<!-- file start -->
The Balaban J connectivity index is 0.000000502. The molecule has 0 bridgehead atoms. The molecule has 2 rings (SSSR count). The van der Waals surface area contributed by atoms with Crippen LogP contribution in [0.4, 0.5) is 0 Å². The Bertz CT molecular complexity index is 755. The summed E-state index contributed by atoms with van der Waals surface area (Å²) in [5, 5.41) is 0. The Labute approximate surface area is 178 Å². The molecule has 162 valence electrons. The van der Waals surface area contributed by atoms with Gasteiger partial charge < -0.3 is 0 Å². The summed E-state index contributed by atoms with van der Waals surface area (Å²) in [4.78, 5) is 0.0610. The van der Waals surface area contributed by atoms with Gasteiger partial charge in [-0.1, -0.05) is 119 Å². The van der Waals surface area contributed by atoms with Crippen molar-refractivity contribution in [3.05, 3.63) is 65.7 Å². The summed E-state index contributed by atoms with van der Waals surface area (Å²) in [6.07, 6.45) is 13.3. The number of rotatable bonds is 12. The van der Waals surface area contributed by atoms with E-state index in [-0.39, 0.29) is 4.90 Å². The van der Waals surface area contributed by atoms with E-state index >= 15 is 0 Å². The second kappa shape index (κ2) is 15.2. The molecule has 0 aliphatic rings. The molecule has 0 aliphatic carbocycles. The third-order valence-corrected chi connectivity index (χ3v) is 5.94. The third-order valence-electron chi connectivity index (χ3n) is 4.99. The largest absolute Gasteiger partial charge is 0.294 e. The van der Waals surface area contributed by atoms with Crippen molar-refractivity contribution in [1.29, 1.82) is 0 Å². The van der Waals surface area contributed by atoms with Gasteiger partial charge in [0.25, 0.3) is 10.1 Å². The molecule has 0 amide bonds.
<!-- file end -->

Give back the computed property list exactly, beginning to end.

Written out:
The Balaban J connectivity index is 0.000000502. The molecule has 0 bridgehead atoms. The molecule has 2 rings (SSSR count). The van der Waals surface area contributed by atoms with Crippen LogP contribution in [0.4, 0.5) is 0 Å². The Bertz CT molecular complexity index is 755. The summed E-state index contributed by atoms with van der Waals surface area (Å²) in [5, 5.41) is 0. The Labute approximate surface area is 178 Å². The molecule has 162 valence electrons. The van der Waals surface area contributed by atoms with Gasteiger partial charge < -0.3 is 0 Å². The summed E-state index contributed by atoms with van der Waals surface area (Å²) in [4.78, 5) is 0.0610. The van der Waals surface area contributed by atoms with Gasteiger partial charge in [-0.1, -0.05) is 119 Å². The van der Waals surface area contributed by atoms with Crippen molar-refractivity contribution in [3.05, 3.63) is 65.7 Å². The summed E-state index contributed by atoms with van der Waals surface area (Å²) in [6.07, 6.45) is 13.3. The number of rotatable bonds is 12. The van der Waals surface area contributed by atoms with E-state index in [-0.39, 0.29) is 4.90 Å². The van der Waals surface area contributed by atoms with E-state index >= 15 is 0 Å². The second kappa shape index (κ2) is 15.2. The molecule has 0 aliphatic rings. The molecule has 0 aliphatic carbocycles. The third-order valence-corrected chi connectivity index (χ3v) is 5.94. The third-order valence-electron chi connectivity index (χ3n) is 4.99. The largest absolute Gasteiger partial charge is 0.294 e. The van der Waals surface area contributed by atoms with Crippen molar-refractivity contribution in [1.29, 1.82) is 0 Å². The van der Waals surface area contributed by atoms with Gasteiger partial charge in [0.25, 0.3) is 10.1 Å². The molecule has 0 amide bonds.